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Operation Thunderbolt logo

Pazifisten und Tierschützer sollten jetzt besser wegschauen, denn hier kommt eine weitere Metzel-Orgie von „Ocean“. Und die ist keineswegs friedfertiger als ihre diversen Vorgänger, sondern eher das genaue Gegenteil!

Operation Thunderbolt Vor ungefähr zwei Jahren tauchte in den Spielhallen ein Automat mit einer MG vorne dran auf; das Ding hieß „Operation Fuchs“ oder „Wiesel“ oder so ähnlich (ja, es is‘ lange her!). Und da es sich binnen kurzem zu einem echten Renner entwickelt hatte, machte sich die Software-Company aus Manchester auch gleich an die Konvertierung. Die Freude währte (dank BPS) nicht lange; doch schon bald erschien der Nachfolge-Automat, diesmal sogar mit zwei MG’s! Jetzt gibt’s auch dazu eine Umsetzung für den Amiga – mal sehen, wie lange sich Operation Thunderbolt in öffentlichen Ladenregalen halten kann...

Die Vorgeschichte: Eine DC 10 wurde nach „Kalubya“ (das liegt - zufälligerweise - genau da, wo sich in meinen alten Schulatlas noch Libyen befunden hat! Entführt. Die Forderungen der Terroristen sind unerfüllbar, und so werden zwei Soldner losgeschickt, um die mittlerweile über das ganze Land verteilten Passagiere zu befreien.

Operation Thunderbolt Ganz im Stil des Vorganger müssen sich der oder die Spieler durch acht verschiedene Level kämpfen und alles meucheln, was ihnen vor den Joystick (oder die Maus) kommt. Und das ist eine ganze Menge: haufenweise(!) Terroristen, Panzer, Hubschrauber, Jeeps, Hind-Helicopter (das sind die ganz großen), Kanonenboote, MIGs – bei dem Aufgebot würde selbst Rambo blaß werden! Gelegentlich tauchen Hunde oder Katze auf dem Bildschirm auf, die man ebenfalls abschießen muß, um an mehr Munition zu gelangen; außerdem segeln Kisten vom Himmel, die Granaten, kugelsichere Westen, Zielfernrohre, Energietränke oder wiederum Munition enthalten. In den Leveln vier und sechs lauern besonders widerstandsfähige Supergegner, und am Ende des letzten Levels muß man mittels Fangschuß den Piloten retten.

Amiga Joker Hit Ocean hat für dieses Game eine Auszeichnung für die Automatenumsetzung des Jahres erhalten, und das nicht ohne Grund: Man findet praktisch alle Features der Arcade-Maschine wieder, so wackelt z.B. der Screen, wenn man per Boot oder Jeep unterwegs ist, die komplette Sprachausgabe ist vorhanden, Grafik und Sound sind praktisch eins zu eins zum Automaten – eigentlich merkt man nur am gelegentlichen Nachladen, daß man vor’m Amiga sitzt.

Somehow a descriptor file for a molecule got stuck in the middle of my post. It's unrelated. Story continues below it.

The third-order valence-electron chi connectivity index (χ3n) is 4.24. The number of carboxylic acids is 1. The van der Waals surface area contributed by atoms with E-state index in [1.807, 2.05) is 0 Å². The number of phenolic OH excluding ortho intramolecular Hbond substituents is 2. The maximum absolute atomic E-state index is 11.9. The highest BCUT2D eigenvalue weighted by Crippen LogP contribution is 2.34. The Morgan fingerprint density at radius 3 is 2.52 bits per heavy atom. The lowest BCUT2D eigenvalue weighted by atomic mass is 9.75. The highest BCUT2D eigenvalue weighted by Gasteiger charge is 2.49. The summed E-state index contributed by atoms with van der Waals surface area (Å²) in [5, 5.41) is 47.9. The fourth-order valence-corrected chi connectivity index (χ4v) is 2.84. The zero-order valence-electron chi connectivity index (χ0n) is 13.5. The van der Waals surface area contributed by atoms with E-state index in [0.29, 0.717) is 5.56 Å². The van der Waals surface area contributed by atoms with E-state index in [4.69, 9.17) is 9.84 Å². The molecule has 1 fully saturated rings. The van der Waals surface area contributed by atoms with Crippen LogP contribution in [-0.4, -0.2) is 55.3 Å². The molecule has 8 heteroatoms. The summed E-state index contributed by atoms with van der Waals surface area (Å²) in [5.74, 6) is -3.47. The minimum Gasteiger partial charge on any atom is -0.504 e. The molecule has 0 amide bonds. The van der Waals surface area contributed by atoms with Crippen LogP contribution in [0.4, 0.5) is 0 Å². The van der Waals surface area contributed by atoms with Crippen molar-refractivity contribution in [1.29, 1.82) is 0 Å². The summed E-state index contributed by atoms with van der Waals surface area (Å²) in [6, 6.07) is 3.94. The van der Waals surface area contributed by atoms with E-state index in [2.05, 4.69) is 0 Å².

Die Handhabung ist Top, das Spiel lädt schnell und läßt sich jederzeit pausen oder abbrechen. Außer den üblichen von links nach rechts scrollenden Leveln kommen sogar einige vor, in denen das Szenario im 3D-Style auf den Spieler zuscrollt!!

Natürlich ist Operation Thunderbolt trotzdem absolut ungeeignet für Leute, die Kriegsspiele verabscheuen, denn an Brutalität wurde wirklich nicht gespart. Wer dagegen seine Aggressionen am liebsten an Terroristen und Miezekatzen ausläßt, wird seine helle Freude haben – zumindest bis die BPS wider zur „Operation Index“ schreitet! Und das kann in diesem Fall nicht sehr lange dauern... (mm)

Amiga Joker, February 1990, p.?

Der Amiga Joker meint:
"Vorsicht: Operation Thunderbolt ist ein knallhartes Actionspiel für blutrünstige Freizeit-Söldner!"

amiga joker
Operation Thunderbolt
Grafik: 91%
Sound: 82%
Handhabung: 94%
Motivation: 85%

Für Experten
Preis: ca 69,- dm
Hersteller: Ocean
Bezug: Bomico
Elbinger Str. 1
6000 Frankfurt 90
Tel.: 0 69/70 60 50

Spezialität: Zwei Disks, ausnahmsweise werden sogar beide Laufwerke unterstützt, aber leider keine Highscores gesaved.

Operation Thunderbolt logo   Gold Medal Award

Ocean, C64 £9.99 cassette, £14.99 disk; Amiga £24.99